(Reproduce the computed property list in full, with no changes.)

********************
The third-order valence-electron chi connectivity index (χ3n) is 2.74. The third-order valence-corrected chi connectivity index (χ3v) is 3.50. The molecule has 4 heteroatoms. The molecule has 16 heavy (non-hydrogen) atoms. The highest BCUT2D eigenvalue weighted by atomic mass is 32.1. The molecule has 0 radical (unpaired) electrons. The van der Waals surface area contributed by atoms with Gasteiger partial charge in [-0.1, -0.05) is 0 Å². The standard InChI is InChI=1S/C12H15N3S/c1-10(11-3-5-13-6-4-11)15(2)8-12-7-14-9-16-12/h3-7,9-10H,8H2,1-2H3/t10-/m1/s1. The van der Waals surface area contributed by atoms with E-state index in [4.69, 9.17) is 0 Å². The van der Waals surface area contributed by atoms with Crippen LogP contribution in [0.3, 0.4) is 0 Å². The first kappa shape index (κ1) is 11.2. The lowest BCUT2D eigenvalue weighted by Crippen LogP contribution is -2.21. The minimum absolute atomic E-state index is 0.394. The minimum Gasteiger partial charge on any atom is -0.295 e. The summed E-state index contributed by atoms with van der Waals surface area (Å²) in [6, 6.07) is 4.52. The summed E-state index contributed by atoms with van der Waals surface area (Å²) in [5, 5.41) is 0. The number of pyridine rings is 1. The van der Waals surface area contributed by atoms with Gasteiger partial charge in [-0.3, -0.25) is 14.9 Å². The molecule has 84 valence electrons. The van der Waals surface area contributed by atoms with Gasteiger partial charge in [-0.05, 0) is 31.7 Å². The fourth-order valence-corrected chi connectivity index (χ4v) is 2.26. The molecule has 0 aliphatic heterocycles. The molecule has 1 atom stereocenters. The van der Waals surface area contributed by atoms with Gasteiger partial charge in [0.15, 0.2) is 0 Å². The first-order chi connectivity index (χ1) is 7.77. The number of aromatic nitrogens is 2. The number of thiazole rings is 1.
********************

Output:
The third-order valence-electron chi connectivity index (χ3n) is 2.74. The third-order valence-corrected chi connectivity index (χ3v) is 3.50. The molecule has 4 heteroatoms. The molecule has 16 heavy (non-hydrogen) atoms. The highest BCUT2D eigenvalue weighted by atomic mass is 32.1. The molecule has 0 radical (unpaired) electrons. The van der Waals surface area contributed by atoms with Gasteiger partial charge in [-0.1, -0.05) is 0 Å². The standard InChI is InChI=1S/C12H15N3S/c1-10(11-3-5-13-6-4-11)15(2)8-12-7-14-9-16-12/h3-7,9-10H,8H2,1-2H3/t10-/m1/s1. The van der Waals surface area contributed by atoms with E-state index in [4.69, 9.17) is 0 Å². The van der Waals surface area contributed by atoms with Crippen LogP contribution in [0.3, 0.4) is 0 Å². The first kappa shape index (κ1) is 11.2. The lowest BCUT2D eigenvalue weighted by Crippen LogP contribution is -2.21. The minimum absolute atomic E-state index is 0.394. The minimum Gasteiger partial charge on any atom is -0.295 e. The summed E-state index contributed by atoms with van der Waals surface area (Å²) in [6, 6.07) is 4.52. The summed E-state index contributed by atoms with van der Waals surface area (Å²) in [5, 5.41) is 0. The number of pyridine rings is 1. The van der Waals surface area contributed by atoms with Gasteiger partial charge in [-0.3, -0.25) is 14.9 Å². The molecule has 84 valence electrons. The van der Waals surface area contributed by atoms with Gasteiger partial charge in [-0.05, 0) is 31.7 Å². The fourth-order valence-corrected chi connectivity index (χ4v) is 2.26. The molecule has 0 aliphatic heterocycles. The molecule has 1 atom stereocenters. The van der Waals surface area contributed by atoms with Gasteiger partial charge in [0.15, 0.2) is 0 Å². The first-order chi connectivity index (χ1) is 7.77. The number of aromatic nitrogens is 2. The number of thiazole rings is 1.